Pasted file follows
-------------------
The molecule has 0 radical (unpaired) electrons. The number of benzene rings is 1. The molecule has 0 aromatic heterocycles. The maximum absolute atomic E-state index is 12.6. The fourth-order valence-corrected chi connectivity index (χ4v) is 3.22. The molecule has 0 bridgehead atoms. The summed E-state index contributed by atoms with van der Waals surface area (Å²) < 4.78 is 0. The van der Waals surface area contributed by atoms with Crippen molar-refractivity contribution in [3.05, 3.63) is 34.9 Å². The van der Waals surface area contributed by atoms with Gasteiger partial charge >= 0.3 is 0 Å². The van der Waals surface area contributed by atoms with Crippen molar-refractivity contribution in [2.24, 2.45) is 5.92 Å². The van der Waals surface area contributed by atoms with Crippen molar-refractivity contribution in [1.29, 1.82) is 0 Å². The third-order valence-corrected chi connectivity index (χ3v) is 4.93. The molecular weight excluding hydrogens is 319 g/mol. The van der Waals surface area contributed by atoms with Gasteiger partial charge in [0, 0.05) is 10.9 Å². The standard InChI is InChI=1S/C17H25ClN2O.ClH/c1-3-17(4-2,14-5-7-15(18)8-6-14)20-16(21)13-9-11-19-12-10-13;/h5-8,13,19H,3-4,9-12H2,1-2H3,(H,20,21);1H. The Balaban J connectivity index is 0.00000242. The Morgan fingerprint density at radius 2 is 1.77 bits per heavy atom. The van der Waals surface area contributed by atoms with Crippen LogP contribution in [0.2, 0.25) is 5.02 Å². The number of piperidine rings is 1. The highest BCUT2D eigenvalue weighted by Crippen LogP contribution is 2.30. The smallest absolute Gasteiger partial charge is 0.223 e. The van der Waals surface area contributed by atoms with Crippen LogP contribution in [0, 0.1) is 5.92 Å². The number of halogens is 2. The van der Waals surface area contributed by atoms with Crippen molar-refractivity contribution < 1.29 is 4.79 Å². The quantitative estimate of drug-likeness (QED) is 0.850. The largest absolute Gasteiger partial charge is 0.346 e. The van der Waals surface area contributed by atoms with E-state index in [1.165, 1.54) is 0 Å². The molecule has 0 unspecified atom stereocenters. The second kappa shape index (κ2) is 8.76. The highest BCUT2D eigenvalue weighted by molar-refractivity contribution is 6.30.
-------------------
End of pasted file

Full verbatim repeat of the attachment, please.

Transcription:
The molecule has 0 radical (unpaired) electrons. The number of benzene rings is 1. The molecule has 0 aromatic heterocycles. The maximum absolute atomic E-state index is 12.6. The fourth-order valence-corrected chi connectivity index (χ4v) is 3.22. The molecule has 0 bridgehead atoms. The summed E-state index contributed by atoms with van der Waals surface area (Å²) < 4.78 is 0. The van der Waals surface area contributed by atoms with Crippen molar-refractivity contribution in [3.05, 3.63) is 34.9 Å². The van der Waals surface area contributed by atoms with Gasteiger partial charge >= 0.3 is 0 Å². The van der Waals surface area contributed by atoms with Crippen molar-refractivity contribution in [2.24, 2.45) is 5.92 Å². The van der Waals surface area contributed by atoms with Crippen molar-refractivity contribution in [1.29, 1.82) is 0 Å². The third-order valence-corrected chi connectivity index (χ3v) is 4.93. The molecular weight excluding hydrogens is 319 g/mol. The van der Waals surface area contributed by atoms with Gasteiger partial charge in [0, 0.05) is 10.9 Å². The standard InChI is InChI=1S/C17H25ClN2O.ClH/c1-3-17(4-2,14-5-7-15(18)8-6-14)20-16(21)13-9-11-19-12-10-13;/h5-8,13,19H,3-4,9-12H2,1-2H3,(H,20,21);1H. The Balaban J connectivity index is 0.00000242. The Morgan fingerprint density at radius 2 is 1.77 bits per heavy atom. The van der Waals surface area contributed by atoms with Crippen LogP contribution in [0.2, 0.25) is 5.02 Å². The number of piperidine rings is 1. The highest BCUT2D eigenvalue weighted by Crippen LogP contribution is 2.30. The smallest absolute Gasteiger partial charge is 0.223 e. The van der Waals surface area contributed by atoms with Crippen LogP contribution in [0, 0.1) is 5.92 Å². The number of halogens is 2. The van der Waals surface area contributed by atoms with Crippen molar-refractivity contribution < 1.29 is 4.79 Å². The quantitative estimate of drug-likeness (QED) is 0.850. The largest absolute Gasteiger partial charge is 0.346 e. The van der Waals surface area contributed by atoms with E-state index in [1.165, 1.54) is 0 Å². The molecule has 0 unspecified atom stereocenters. The second kappa shape index (κ2) is 8.76. The highest BCUT2D eigenvalue weighted by molar-refractivity contribution is 6.30.